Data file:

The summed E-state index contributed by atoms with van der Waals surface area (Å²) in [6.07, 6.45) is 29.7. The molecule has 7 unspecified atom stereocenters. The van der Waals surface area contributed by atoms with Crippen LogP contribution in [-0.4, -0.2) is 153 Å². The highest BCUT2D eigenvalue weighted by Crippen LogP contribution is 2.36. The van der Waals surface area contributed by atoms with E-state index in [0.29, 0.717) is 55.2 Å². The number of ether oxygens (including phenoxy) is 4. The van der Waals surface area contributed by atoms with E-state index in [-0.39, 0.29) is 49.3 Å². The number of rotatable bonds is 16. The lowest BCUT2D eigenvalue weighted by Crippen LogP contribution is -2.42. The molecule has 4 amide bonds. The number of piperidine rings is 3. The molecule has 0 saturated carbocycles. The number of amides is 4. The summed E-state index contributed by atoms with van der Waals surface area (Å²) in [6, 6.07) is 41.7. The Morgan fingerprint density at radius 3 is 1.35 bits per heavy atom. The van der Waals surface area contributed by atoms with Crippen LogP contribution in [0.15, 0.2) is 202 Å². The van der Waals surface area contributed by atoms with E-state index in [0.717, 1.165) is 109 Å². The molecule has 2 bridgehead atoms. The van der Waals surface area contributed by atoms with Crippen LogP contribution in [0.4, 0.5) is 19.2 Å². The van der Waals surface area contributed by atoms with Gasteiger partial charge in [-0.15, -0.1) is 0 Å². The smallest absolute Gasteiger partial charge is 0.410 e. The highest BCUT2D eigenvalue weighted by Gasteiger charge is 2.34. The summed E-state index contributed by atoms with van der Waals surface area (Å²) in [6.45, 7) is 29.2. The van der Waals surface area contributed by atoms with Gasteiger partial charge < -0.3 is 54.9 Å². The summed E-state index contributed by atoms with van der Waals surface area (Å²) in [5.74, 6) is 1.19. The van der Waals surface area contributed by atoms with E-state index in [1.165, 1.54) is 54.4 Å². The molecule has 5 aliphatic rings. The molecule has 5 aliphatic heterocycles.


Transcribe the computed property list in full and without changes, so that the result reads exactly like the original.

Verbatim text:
The summed E-state index contributed by atoms with van der Waals surface area (Å²) in [6.07, 6.45) is 29.7. The molecule has 7 unspecified atom stereocenters. The van der Waals surface area contributed by atoms with Crippen LogP contribution in [-0.4, -0.2) is 153 Å². The highest BCUT2D eigenvalue weighted by Crippen LogP contribution is 2.36. The van der Waals surface area contributed by atoms with E-state index in [0.29, 0.717) is 55.2 Å². The number of ether oxygens (including phenoxy) is 4. The van der Waals surface area contributed by atoms with E-state index in [-0.39, 0.29) is 49.3 Å². The number of rotatable bonds is 16. The lowest BCUT2D eigenvalue weighted by Crippen LogP contribution is -2.42. The molecule has 4 amide bonds. The number of piperidine rings is 3. The molecule has 0 saturated carbocycles. The number of amides is 4. The summed E-state index contributed by atoms with van der Waals surface area (Å²) in [6, 6.07) is 41.7. The Morgan fingerprint density at radius 3 is 1.35 bits per heavy atom. The van der Waals surface area contributed by atoms with Crippen LogP contribution in [0.15, 0.2) is 202 Å². The van der Waals surface area contributed by atoms with E-state index in [0.717, 1.165) is 109 Å². The molecule has 2 bridgehead atoms. The van der Waals surface area contributed by atoms with Crippen LogP contribution in [0.4, 0.5) is 19.2 Å². The van der Waals surface area contributed by atoms with Gasteiger partial charge in [-0.15, -0.1) is 0 Å². The smallest absolute Gasteiger partial charge is 0.410 e. The highest BCUT2D eigenvalue weighted by Gasteiger charge is 2.34. The summed E-state index contributed by atoms with van der Waals surface area (Å²) in [6.45, 7) is 29.2. The van der Waals surface area contributed by atoms with Gasteiger partial charge < -0.3 is 54.9 Å². The summed E-state index contributed by atoms with van der Waals surface area (Å²) in [5.74, 6) is 1.19. The van der Waals surface area contributed by atoms with E-state index in [1.165, 1.54) is 54.4 Å². The molecule has 5 aliphatic rings. The molecule has 5 aliphatic heterocycles.